“For many artists drawing is a way of exploring life. Edward Hill, professor of art at the University of Houston, declared, ‘The object of all drawing is to intensify experience.’… Because its aims are gradual and cumulative, drawing is a discipline, an organizing and training and honing of the imagination so that one may be ready to work spontaneously whenever called upon. It is a discipline that requires constant exercise.” 7

Between roughly 500 and 100 BC, Greek sculptors and sculptures such as Myron (Discus Thrower) and Praxiteles (Hermes Bearing the Child Dionysos) effectively invented the nude. Their great achievement was the unification of the body with the spirit into an idealized whole. This idealization was lost until the Renaissance, when the rediscovery of Hellenistic sculpture inspired great artists such as Michelangelo, Raphael, and Leonardo da Vinci. But according to Clark, the tradition was lost once again during the neoclassical period of the 19th century,

“…when nude figures, which had been evolved to express an idea, ceased to do so, and were represented for their perfection alone, they soon lost their value. This was the fatal legacy of neoclassicism….The academic nudes of the nineteenth century are lifeless because they no longer embodied real human needs and experiences.” 8

In the Modernist period of art from 1880 to the present, the transformative power of the ideal of the nude has been lost due to the loss of anatomical knowledge, concentration, and skill, along with a devalued sense of the body itself. But in spite of this loss, there are artists of the Modernist era like Edgar Degas, Auguste Rodin, Gustav Klimt, and Egon Schiele who are celebrated draftsmen of the figure. Even their simplest drawings radiate a tremendous vitality and immediacy of the human presence with masterful skill and expressive force.

It is worth mentioning the work of two British figure artists whose art has survived the conceptual bias of the mainstream. It was fortunate that Jenny Saville and Lucian Freud each received a solid skill-based education from their respective schools—something, as Saville has pointedly remarked, that has disappeared from art training. For both artists, the figure is observed with an almost furious concentration that exposes their subjects’ flaws with vulnerability and pathos, but also with an undeniable animal energy and fleshy intensity. The interiority of their subjects is filtered through the interiority of themselves, reasserting the power of subjective vision and the uniqueness of the human presence. Freud’s and Saville’s many years of mastery achieve this double reflection: that of their sitters and of themselves.

Like the mass culture that surrounds us, the mainstream art world has turned away from the life world we inhabit, abandoning the tools we need to express our all-too-human condition at a time when we need them most. This is why returning to the skill of drawing from life is radical. It breaks from all the “techniques” of mass culture by concentrating our minds and skills back on the human subject, and, by extension, our own subjectivity. Developing life-drawing skills brings about the possibility of reconnecting with life and resisting alienation. It also has the regenerative power to help us rediscover the reality of the self that lies within.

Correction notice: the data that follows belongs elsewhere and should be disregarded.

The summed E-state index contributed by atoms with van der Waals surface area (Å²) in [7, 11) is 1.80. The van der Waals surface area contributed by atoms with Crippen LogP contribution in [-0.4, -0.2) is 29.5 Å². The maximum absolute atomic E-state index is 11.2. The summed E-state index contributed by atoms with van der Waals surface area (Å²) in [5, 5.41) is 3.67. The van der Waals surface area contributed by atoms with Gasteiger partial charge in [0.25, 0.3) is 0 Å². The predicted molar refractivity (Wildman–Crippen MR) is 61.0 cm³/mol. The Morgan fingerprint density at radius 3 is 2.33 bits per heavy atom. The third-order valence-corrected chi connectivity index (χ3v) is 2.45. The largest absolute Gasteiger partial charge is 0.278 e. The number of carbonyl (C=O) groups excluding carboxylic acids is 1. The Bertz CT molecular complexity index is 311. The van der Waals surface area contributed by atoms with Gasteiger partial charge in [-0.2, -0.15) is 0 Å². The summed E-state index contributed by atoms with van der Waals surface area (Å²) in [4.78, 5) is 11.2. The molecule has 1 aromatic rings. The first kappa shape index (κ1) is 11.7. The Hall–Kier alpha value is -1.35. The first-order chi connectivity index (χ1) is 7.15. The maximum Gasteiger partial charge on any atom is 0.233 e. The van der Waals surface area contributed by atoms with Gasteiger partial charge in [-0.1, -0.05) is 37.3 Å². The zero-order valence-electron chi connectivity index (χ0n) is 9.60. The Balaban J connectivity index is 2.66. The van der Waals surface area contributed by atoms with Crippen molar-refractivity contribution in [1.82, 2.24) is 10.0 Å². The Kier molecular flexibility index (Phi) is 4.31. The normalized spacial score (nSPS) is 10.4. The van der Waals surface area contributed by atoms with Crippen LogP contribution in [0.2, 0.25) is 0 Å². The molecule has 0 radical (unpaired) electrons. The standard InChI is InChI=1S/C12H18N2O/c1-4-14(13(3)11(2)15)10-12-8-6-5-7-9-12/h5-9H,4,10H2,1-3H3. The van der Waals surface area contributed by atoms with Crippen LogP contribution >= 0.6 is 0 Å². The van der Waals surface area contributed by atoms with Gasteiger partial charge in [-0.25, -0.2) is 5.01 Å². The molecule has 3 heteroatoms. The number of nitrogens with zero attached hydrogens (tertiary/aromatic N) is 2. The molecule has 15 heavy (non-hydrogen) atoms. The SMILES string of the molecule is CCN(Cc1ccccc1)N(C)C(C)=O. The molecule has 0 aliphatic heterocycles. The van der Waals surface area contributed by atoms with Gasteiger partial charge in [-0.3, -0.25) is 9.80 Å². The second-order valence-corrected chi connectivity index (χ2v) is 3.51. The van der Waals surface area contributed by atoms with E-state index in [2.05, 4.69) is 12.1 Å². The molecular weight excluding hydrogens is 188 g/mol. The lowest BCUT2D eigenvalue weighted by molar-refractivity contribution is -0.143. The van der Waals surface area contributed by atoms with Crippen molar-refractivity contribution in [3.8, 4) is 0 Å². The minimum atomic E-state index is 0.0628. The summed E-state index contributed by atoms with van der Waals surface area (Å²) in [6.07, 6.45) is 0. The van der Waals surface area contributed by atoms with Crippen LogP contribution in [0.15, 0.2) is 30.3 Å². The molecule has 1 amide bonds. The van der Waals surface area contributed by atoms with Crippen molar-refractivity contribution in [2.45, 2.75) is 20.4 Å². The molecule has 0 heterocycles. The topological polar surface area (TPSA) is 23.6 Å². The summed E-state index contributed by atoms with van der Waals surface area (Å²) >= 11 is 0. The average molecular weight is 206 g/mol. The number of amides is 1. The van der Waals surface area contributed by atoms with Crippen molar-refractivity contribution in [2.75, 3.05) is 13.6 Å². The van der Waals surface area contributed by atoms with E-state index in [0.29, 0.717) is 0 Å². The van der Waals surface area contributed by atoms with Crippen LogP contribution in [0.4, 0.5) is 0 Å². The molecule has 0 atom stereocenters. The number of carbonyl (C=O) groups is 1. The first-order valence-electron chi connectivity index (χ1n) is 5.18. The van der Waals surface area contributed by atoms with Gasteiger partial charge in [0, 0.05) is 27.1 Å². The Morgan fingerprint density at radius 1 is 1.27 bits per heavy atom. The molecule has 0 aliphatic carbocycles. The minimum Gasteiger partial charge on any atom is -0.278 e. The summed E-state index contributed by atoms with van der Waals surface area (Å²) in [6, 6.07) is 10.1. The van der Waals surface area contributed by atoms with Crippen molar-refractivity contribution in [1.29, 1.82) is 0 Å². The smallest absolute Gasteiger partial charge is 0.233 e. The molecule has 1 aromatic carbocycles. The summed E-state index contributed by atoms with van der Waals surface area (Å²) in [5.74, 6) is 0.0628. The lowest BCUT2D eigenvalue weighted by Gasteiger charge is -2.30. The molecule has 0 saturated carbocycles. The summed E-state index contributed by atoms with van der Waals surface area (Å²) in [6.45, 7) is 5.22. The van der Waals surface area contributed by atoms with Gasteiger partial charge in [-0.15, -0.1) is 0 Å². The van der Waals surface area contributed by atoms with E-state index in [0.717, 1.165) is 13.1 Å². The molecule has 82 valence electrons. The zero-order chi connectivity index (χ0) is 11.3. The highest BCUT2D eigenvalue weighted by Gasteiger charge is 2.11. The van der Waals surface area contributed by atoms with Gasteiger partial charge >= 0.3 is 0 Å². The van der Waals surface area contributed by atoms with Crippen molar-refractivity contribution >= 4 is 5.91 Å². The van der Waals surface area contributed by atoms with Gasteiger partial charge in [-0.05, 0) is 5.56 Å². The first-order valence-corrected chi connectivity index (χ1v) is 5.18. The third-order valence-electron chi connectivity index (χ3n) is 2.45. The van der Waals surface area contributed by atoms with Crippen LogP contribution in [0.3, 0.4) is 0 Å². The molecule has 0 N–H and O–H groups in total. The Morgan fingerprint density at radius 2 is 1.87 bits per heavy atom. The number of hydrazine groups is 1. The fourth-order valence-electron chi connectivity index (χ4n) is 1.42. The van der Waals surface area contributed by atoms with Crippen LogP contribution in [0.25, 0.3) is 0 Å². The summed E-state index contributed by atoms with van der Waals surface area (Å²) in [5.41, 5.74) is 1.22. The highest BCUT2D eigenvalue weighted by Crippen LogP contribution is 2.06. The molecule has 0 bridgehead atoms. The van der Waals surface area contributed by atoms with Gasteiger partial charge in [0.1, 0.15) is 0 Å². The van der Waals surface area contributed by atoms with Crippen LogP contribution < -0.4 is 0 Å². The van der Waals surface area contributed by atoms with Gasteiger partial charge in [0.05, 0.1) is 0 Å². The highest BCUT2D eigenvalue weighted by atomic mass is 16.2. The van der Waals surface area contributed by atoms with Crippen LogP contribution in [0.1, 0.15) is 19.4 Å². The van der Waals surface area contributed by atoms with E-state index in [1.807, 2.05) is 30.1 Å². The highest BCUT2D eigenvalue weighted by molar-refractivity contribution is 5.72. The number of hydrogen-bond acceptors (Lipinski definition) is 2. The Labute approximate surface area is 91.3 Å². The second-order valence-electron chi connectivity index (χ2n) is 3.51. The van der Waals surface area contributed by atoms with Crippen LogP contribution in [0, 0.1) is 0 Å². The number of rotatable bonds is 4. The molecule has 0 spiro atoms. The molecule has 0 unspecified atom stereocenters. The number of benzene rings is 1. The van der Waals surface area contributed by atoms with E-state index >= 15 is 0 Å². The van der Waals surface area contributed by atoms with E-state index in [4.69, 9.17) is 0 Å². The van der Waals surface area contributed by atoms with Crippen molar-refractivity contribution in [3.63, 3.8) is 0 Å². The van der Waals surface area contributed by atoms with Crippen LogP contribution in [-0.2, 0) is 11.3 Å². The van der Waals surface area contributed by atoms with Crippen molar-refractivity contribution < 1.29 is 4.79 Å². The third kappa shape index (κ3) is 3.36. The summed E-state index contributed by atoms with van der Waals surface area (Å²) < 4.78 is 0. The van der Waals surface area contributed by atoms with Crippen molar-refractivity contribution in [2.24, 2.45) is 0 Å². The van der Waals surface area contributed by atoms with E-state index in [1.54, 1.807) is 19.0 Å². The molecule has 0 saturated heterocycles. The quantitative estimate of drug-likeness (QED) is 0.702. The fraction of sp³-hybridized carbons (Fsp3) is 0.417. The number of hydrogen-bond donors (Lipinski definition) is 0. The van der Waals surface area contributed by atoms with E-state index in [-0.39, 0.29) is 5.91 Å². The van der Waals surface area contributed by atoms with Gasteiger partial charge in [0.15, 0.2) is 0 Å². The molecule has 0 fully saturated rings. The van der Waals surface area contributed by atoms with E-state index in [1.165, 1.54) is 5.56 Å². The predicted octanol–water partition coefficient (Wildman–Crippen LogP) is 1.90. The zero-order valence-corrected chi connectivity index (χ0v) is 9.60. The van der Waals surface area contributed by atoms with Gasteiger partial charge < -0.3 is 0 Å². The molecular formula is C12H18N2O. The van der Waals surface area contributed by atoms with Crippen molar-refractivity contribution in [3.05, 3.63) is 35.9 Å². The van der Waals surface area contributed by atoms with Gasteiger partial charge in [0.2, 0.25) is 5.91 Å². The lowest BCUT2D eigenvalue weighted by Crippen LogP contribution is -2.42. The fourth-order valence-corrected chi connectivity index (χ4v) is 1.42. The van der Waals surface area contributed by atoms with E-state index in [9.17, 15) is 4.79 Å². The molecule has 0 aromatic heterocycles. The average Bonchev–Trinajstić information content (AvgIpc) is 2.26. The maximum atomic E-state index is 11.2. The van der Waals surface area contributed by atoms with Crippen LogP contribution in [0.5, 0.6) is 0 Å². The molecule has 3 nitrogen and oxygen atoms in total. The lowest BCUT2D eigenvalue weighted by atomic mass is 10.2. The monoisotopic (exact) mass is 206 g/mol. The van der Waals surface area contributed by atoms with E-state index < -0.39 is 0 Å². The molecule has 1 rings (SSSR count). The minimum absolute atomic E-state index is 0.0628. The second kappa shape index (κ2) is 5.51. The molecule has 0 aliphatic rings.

Diane Thodos is an artist and art critic who lives in Evanston, IL. She exhibits internationally and is in the collections of the Milwaukee Art Museum, the National Hellenic Museum, the Smart Museum of Art at the University of Chicago, the Block Museum at Northwestern University, and the Illinois Holocaust Museum, among many others.

 

1.  Mario Naves, "On the Importance of Drawing," Too Much Art: Writings on Visual Culture by Mario Naves, mnaves.wordpress.com, 2012

2. Kenneth Clark, The Nude: A Study in Ideal Form, Kingsport Press Inc., Kingsport Tennessee, 1971, p. 8

3. Jacques Ellul, The Technological Society, Vintage Books (a division of Random House), New York, 1964, p. 138

4. Ibid, p. 139

5. Ibid, p. 207

6. Susan Karlin, “Learning in the Flesh: Why Disney Sends Its Animators to Life Drawing Classes,” Fastcompany.com, July 23, 2014

7.  Peter Steinhart, Undressed Art: Why We Draw, Alfred Knopf, New York, 1964  p. 22-23

8. Clark, p. 26

Edgar Degas, After the Bath, Woman Drying Herself, circa 1890–1895, 41" x 39”.

Egon Schiele, Squatting Woman, 1918, graphite on paper, 17.7" x 11.6“. Collection of the Tate.

Gustav Klimt, Pregnant Woman and Man, 1903–1904, black chalk on paper, 17.6" x 11.8". Collection of the National Galleries of Scotland.

Lucian Freud, Painter Working, Reflection, 1993. The Lucian Freud Archive/Royal Academy of Arts.

Auguste Rodin, Nude lying on her back with right leg up, pencil and watercolor, 12 3/4" x 12”. Jules E. Mastbaum Collection of Rodin Drawings, Yale University Art Gallery.

Jenny Saville, Time, 2010, charcoal on paper. In private collection.

Praxiteles, Hermes Bearing the Child Dionysos. Parian marble, H. 7 ft. 1/2 in. Archaeological Museum of Olympia, Greece.